Cook County has entered into a pro bono partnership with ComEd, the state’s largest energy provider, an effort that is designed to save energy and taxpayer dollars.
Cook County Board President Toni Preckwinkle joined today with ComEd chairman and CEO Frank M. Clark to announce an energy-efficiency initiative that is expected to produce $850,000 in annual cost savings.
ComEd will also be conducting regular site visits to implement best practices for energy savings. The company will provide the County with personnel as well as research and real-time data about power usage at County facilities to track and manage performance. Already, the County has acquired better tools to track and monitor its energy usage. A dedicated energy tracking line will be utilized by Facilities Management to monitor energy usage, prevent energy spikes and help reduce overall energy use.
Preckwinkle said this partnership meets an ongoing administrative goal of working with private industry to save tax dollars.
“It’s important that the public sector and the private sector are building new relationships and collaborating on important issues like cost-savings and energy efficiency,” she said.
Clark said that the assistance ComEd has provided during the preliminary walk-through process has already served to identify cost-savings opportunities.
“Based on our review of energy usage at the Cook County building in downtown Chicago alone, we have identified more than $850,000 in potential annual energy cost savings,” Clark said. “We are committed to empowering ComEd customers with the tools they need to make more informed energy decisions and we are proud to help make Cook County greener through long- and short-term initiatives that will save energy and tax dollars.”
Clark was a member of President Preckwinkle’s transition team.
The energy saving initiatives already under way include preliminary walk-throughs of all facilities. As a result of the data collected during walk-throughs, the County has received approval from the Illinois Department of Commerce and Economic Opportunity (DCEO) for the retro-commissioning of building automation systems at several County buildings. This retro-commissioning will result in a significant reduction in energy usage.
The Facilities Management Department has made it a goal to achieve the Energy Star rating for numerous County buildings, including the County Records Warehouse at 2323 S. Rockwell and the Domestic Violence Court House at 555 W. Harrison Street.
The Energy Star program was introduced in 1992 by the U.S. Environmental Protection Agency as part of an effort to introduce energy efficient practices and products and was later applied to computers and appliances.The EPA’s innovative energy performance rating system has been used for more than 130,000 buildings across the country.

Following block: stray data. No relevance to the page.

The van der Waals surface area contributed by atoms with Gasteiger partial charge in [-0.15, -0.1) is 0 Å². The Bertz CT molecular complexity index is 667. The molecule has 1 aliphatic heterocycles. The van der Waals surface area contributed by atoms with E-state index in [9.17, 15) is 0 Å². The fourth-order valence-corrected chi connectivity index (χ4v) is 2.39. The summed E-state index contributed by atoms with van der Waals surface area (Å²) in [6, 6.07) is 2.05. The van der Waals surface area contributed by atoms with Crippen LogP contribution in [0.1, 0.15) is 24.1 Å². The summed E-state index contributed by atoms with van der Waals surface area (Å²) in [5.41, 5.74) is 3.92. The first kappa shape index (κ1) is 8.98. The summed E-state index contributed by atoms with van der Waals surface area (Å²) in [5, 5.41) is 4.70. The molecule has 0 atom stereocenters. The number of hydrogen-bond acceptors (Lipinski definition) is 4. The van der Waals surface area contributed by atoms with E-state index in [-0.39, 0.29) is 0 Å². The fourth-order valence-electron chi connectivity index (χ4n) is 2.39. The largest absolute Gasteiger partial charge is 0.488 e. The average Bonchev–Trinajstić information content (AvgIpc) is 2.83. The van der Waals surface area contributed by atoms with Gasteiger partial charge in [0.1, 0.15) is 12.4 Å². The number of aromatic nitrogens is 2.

Wattage Wars energy saving competition
The goal of the competition is to reduce overall energy consumption between March 1 and August 31, 2011 by four percent at all of the County’s outlying court houses, the County’s Juvenile Detention Center West facility and the Rockwell Warehouse.
The total savings from a four percent overall reduction and an estimated 10 percent reduction during times of peak energy demand at these facilities will be between $500,000 annually.
The buildings will be able to measure their progress through monthly energy benchmarks. Weekly energy consumption readings will be reported via the dedicated energy line. Daily reports will be provided to engineering staff at each building so they can make adjustments to reduce usage.
The winning team will receive a prize: for example, the Building Engineer and Assistant Engineer at the facility that reaches the largest overall energy reduction could represent Cook County at a national energy conservation or sustainability conference.
Preckwinkle said the contest is important for employees and building engineers who take energy saving seriously.
“We’re counting on front line employees to measure current energy performance, set goals and benchmarks, track savings and provide recommendations to build a greener Cook County. Our employees are able to directly participate in achieving the goals of our administration, that’s the kind of collaboration we’re looking for because it will allow us to better manage our energy consumption and produce significant savings,” she said.
Commonwealth Edison Company (ComEd) is a unit of Chicago-based Exelon Corporation (NYSE: EXC), one of the nation’s largest electric utilities with approximately 5.4 million customers. ComEd provides service to approximately 3.8 million customers across northern Illinois, or 70 percent of the state’s population